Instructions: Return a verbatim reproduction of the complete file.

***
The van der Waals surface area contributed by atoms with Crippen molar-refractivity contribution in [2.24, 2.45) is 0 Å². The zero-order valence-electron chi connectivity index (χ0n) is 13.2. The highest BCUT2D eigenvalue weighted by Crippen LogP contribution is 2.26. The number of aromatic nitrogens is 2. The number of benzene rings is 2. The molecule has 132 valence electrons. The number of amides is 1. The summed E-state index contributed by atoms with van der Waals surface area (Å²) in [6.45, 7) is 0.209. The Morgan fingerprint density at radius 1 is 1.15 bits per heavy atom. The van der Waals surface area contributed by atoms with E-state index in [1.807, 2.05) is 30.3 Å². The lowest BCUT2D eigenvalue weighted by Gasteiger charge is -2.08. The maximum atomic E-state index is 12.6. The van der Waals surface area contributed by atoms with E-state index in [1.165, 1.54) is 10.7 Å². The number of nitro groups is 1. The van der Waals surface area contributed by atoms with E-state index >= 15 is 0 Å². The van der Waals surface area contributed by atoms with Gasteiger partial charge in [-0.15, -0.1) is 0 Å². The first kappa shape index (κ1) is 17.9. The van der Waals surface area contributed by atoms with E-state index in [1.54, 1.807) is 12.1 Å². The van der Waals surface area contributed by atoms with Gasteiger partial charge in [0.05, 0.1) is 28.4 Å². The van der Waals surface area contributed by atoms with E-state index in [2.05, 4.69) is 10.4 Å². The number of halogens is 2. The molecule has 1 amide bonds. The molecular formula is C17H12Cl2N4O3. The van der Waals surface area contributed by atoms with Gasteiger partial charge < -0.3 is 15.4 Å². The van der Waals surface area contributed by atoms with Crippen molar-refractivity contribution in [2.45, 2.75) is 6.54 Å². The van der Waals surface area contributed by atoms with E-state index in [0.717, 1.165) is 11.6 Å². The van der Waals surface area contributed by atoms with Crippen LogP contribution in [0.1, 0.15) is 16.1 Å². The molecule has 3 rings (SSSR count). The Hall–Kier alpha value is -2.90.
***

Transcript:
The van der Waals surface area contributed by atoms with Crippen molar-refractivity contribution in [2.24, 2.45) is 0 Å². The zero-order valence-electron chi connectivity index (χ0n) is 13.2. The highest BCUT2D eigenvalue weighted by Crippen LogP contribution is 2.26. The number of aromatic nitrogens is 2. The number of benzene rings is 2. The molecule has 132 valence electrons. The number of amides is 1. The summed E-state index contributed by atoms with van der Waals surface area (Å²) in [6.45, 7) is 0.209. The Morgan fingerprint density at radius 1 is 1.15 bits per heavy atom. The van der Waals surface area contributed by atoms with E-state index in [1.807, 2.05) is 30.3 Å². The lowest BCUT2D eigenvalue weighted by Gasteiger charge is -2.08. The maximum atomic E-state index is 12.6. The van der Waals surface area contributed by atoms with E-state index in [1.165, 1.54) is 10.7 Å². The number of nitro groups is 1. The van der Waals surface area contributed by atoms with E-state index >= 15 is 0 Å². The van der Waals surface area contributed by atoms with Gasteiger partial charge in [-0.15, -0.1) is 0 Å². The first kappa shape index (κ1) is 17.9. The van der Waals surface area contributed by atoms with E-state index in [1.54, 1.807) is 12.1 Å². The van der Waals surface area contributed by atoms with Gasteiger partial charge in [0.05, 0.1) is 28.4 Å². The van der Waals surface area contributed by atoms with E-state index in [2.05, 4.69) is 10.4 Å². The number of halogens is 2. The molecule has 1 amide bonds. The molecular formula is C17H12Cl2N4O3. The van der Waals surface area contributed by atoms with Gasteiger partial charge < -0.3 is 15.4 Å². The van der Waals surface area contributed by atoms with Crippen molar-refractivity contribution in [2.45, 2.75) is 6.54 Å². The van der Waals surface area contributed by atoms with E-state index in [0.717, 1.165) is 11.6 Å². The van der Waals surface area contributed by atoms with Crippen LogP contribution in [0.1, 0.15) is 16.1 Å². The molecule has 3 rings (SSSR count). The Hall–Kier alpha value is -2.90.